Crescent kick

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Mikazuki geri-keage, the crescent kick, allows you to kick from close ranges, where kicking seems impossible because your legs are jammed up. With crescent kicks, even the most inflexible people can execute head-level kicks with some practice. Although we normally advise against throwing head-level kicks, the fact that we rarely use them will give them the element of surprise. Crescent kicks are to be used as an atemi. There are three different versions of crescent kicks in Goshin-Jutsu Karate, as discussed below.

Inside crescent kick

Throwing an inside crescent kick, like any other kick, is a four-point procedure. Slowly practice all four points, and as you become comfortable, slowly increase your speed. Remember, slow is smooth, and smooth is fast.

  1. Chambering. Enter a walking crane stance, as per usual. Always raise the knee of the kicking leg as high as possible, so that your knee is “past parallel.” Then, open your hip to the outside, as we did when setting up side kicks; this forms the lower half of the crescent.

  2. Kick. Simultaneously extend your leg, and close your hip. This will swing your foot up in an arc. This will be a same-side attack, which hits the opponent with the koshi, just like a front or roundhouse kick.

  3. Re-chambering. Let your knee go limp to enter a fighting crane stance.

  4. Stepping out.' After kicking, return to a bent-knees attention stance, and slide either leg into whatever stance you chose. Again, never step forward from crane stance into some other stance. You can -- and will -- be swept.

[Inside crescent kick videos, fast and slow, from the front and side.]

Outside crescent kick

Throwing an outside crescent kick is a four-point procedure.

  1. Chambering. Enter a fighting crane stance, as per usual. Always raise the knee of the kicking leg as high as possible, so that your knee is “past parallel.” This forms the lower half of the crescent.

  2. Kick. Simultaneously extend your leg, open your hip to the outside, just like setting up a side kick. This will swing your foot up in an arc. This will be an opposite-side attack, which hits the opponent with the sokutō, just like a side kick.

  3. Re-chambering. Let your knee go limp to enter a walking crane stance.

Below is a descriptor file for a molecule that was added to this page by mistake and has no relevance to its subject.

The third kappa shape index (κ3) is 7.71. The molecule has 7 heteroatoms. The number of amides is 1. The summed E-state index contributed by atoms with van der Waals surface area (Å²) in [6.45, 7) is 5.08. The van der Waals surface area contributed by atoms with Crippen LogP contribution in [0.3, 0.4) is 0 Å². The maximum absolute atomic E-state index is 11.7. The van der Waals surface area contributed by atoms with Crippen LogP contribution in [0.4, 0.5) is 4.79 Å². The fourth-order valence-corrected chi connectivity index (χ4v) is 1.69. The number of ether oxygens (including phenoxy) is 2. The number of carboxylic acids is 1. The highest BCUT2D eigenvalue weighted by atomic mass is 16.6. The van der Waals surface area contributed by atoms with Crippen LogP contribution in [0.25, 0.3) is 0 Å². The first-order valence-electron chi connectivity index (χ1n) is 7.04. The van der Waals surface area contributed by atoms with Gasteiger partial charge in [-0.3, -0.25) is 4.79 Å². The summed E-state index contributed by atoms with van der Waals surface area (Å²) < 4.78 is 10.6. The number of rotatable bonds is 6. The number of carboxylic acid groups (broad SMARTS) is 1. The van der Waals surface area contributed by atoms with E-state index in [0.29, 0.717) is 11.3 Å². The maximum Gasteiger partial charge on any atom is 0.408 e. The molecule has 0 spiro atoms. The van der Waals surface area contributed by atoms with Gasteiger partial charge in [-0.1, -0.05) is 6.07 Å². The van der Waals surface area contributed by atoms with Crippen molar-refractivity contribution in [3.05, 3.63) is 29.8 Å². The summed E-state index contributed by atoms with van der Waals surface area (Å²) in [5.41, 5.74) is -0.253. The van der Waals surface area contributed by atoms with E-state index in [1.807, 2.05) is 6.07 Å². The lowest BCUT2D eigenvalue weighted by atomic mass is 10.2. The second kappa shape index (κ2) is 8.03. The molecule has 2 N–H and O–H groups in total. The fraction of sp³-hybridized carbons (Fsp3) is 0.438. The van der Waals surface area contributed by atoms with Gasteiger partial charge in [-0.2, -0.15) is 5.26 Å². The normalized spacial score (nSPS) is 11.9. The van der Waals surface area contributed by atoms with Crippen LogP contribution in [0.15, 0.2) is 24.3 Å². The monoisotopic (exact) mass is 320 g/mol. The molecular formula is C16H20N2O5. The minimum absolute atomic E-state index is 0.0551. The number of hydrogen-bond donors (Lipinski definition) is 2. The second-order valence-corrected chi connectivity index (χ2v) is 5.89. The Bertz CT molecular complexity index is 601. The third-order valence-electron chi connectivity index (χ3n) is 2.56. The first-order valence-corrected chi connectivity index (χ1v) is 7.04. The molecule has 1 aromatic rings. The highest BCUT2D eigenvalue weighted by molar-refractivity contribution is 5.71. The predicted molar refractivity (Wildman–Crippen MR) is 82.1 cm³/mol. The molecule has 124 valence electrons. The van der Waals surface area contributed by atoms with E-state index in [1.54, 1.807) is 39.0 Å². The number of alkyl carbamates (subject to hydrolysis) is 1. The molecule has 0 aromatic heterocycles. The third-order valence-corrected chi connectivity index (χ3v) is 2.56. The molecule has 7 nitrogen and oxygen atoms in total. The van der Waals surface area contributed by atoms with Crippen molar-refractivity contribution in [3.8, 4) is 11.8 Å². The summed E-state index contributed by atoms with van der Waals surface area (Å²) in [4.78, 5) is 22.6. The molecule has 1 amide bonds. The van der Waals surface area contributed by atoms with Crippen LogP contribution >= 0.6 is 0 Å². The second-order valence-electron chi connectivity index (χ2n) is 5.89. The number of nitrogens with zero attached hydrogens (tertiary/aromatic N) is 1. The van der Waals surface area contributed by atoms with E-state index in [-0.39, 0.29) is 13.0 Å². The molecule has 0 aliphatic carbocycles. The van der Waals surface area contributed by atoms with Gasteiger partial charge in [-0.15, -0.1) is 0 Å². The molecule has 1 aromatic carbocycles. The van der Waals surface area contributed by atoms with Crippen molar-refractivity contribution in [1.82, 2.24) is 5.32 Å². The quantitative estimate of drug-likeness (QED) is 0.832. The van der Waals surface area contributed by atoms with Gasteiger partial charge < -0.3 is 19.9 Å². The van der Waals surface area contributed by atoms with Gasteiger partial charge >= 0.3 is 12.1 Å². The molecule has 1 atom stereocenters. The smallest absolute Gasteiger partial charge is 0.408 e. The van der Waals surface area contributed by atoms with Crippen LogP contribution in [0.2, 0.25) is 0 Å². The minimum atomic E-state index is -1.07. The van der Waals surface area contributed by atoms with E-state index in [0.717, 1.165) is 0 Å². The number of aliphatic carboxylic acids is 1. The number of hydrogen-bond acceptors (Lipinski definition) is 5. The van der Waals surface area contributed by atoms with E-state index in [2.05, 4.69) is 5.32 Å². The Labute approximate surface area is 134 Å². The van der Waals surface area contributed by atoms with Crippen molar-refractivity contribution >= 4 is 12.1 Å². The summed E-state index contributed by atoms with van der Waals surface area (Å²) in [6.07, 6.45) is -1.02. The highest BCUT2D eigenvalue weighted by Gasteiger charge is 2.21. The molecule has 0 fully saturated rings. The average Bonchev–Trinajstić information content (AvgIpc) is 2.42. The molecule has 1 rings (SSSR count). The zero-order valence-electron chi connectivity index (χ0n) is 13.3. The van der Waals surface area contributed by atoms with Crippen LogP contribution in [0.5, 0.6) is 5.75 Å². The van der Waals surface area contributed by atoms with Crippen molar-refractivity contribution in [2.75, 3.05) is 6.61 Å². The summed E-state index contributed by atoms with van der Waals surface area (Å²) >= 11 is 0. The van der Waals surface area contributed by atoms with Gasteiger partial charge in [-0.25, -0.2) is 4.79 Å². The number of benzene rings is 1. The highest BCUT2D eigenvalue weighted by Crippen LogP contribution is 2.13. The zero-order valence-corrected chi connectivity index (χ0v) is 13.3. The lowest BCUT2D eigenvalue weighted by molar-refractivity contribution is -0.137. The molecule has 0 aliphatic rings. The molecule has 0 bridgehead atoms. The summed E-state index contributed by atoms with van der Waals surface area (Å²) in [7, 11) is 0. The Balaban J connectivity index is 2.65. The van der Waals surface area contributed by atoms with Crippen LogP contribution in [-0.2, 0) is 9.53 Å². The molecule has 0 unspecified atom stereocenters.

4. Stepping out. After kicking, return to a bent-knees attention stance, and slide either leg into whatever stance you chose. Again, never step forward from crane stance into some other stance. You can -- and will -- be swept.

[Outside crescent kick videos, fast and slow, from the front and side.]

Spinning crescent kick

While Goshin-Jutsu Karate rarely uses spinning kicks, in the rare times that when we do, they are either spinning outside crescent kicks, hook kicks, or wheel kicks. Spinning kicks are intimidating, and they have more momentum (and power) than regular kicks. However, this move is intrinsically dangerous since it forces you to turn your back to your opponent, and it briefly places you in an awkward, twisted position, and adds another step to the kicking process, slowing down the response time. This kick also requires an impeccable sense of balance to execute correctly; we practice this kick mainly to develop our sense of balance.

Directions on how to throw right spinning outside crescent kick is given below; changing directions for a left kick is an exercise left for the reader.

  1. Origin. Start in a left fighting stance facing #1.

  2. Spin. Twist clockwise 270° to #2, pulling your right leg up into a left cat-like stance, except that your legs will be crossed, like you’re waiting in a line to use the toilet.

  3. Kick. Execute an outside crescent snap-kick, as per usual, minding all four points. The secret to hitting the target is kick 1/8th of a turn early; so kick at #2, and the momentum will carry you, and the kick, to the intended target at #1. Just as marksmen lead their targets, spinning karateka must trail their targets.

[spinning Outside crescent kick videos, fast and slow, from the front and side.] Mikazuki geri-uke refers to the defensive applications of inside crescent kicks. This technique is usually reserved for intermediate or advanced students, since successful defenders must be refined, skilled, and comfortable with that particular technique.